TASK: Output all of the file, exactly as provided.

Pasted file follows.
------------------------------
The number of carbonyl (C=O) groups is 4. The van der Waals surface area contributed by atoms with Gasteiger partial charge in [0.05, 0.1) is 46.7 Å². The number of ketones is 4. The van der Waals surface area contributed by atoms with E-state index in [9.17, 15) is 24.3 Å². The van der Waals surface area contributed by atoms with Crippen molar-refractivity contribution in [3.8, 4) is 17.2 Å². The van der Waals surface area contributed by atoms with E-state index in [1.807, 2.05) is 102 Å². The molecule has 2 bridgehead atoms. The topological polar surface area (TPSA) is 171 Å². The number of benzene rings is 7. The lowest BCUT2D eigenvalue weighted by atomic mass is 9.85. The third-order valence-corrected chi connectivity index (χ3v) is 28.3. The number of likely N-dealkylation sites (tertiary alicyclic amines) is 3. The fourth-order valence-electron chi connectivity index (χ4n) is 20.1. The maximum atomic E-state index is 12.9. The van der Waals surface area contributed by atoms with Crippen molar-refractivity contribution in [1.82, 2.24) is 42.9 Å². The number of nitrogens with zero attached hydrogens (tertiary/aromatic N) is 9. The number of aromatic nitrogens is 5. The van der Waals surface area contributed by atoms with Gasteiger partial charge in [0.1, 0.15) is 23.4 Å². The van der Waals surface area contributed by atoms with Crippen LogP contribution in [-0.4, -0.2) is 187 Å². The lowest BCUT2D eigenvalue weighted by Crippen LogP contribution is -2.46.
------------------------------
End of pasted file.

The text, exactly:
The number of carbonyl (C=O) groups is 4. The van der Waals surface area contributed by atoms with Gasteiger partial charge in [0.05, 0.1) is 46.7 Å². The number of ketones is 4. The van der Waals surface area contributed by atoms with E-state index in [9.17, 15) is 24.3 Å². The van der Waals surface area contributed by atoms with Crippen molar-refractivity contribution in [3.8, 4) is 17.2 Å². The van der Waals surface area contributed by atoms with E-state index in [1.807, 2.05) is 102 Å². The molecule has 2 bridgehead atoms. The topological polar surface area (TPSA) is 171 Å². The number of benzene rings is 7. The lowest BCUT2D eigenvalue weighted by atomic mass is 9.85. The third-order valence-corrected chi connectivity index (χ3v) is 28.3. The number of likely N-dealkylation sites (tertiary alicyclic amines) is 3. The fourth-order valence-electron chi connectivity index (χ4n) is 20.1. The maximum atomic E-state index is 12.9. The van der Waals surface area contributed by atoms with Crippen molar-refractivity contribution in [1.82, 2.24) is 42.9 Å². The number of nitrogens with zero attached hydrogens (tertiary/aromatic N) is 9. The number of aromatic nitrogens is 5. The van der Waals surface area contributed by atoms with Gasteiger partial charge in [0.1, 0.15) is 23.4 Å². The van der Waals surface area contributed by atoms with Crippen LogP contribution in [-0.4, -0.2) is 187 Å². The lowest BCUT2D eigenvalue weighted by Crippen LogP contribution is -2.46.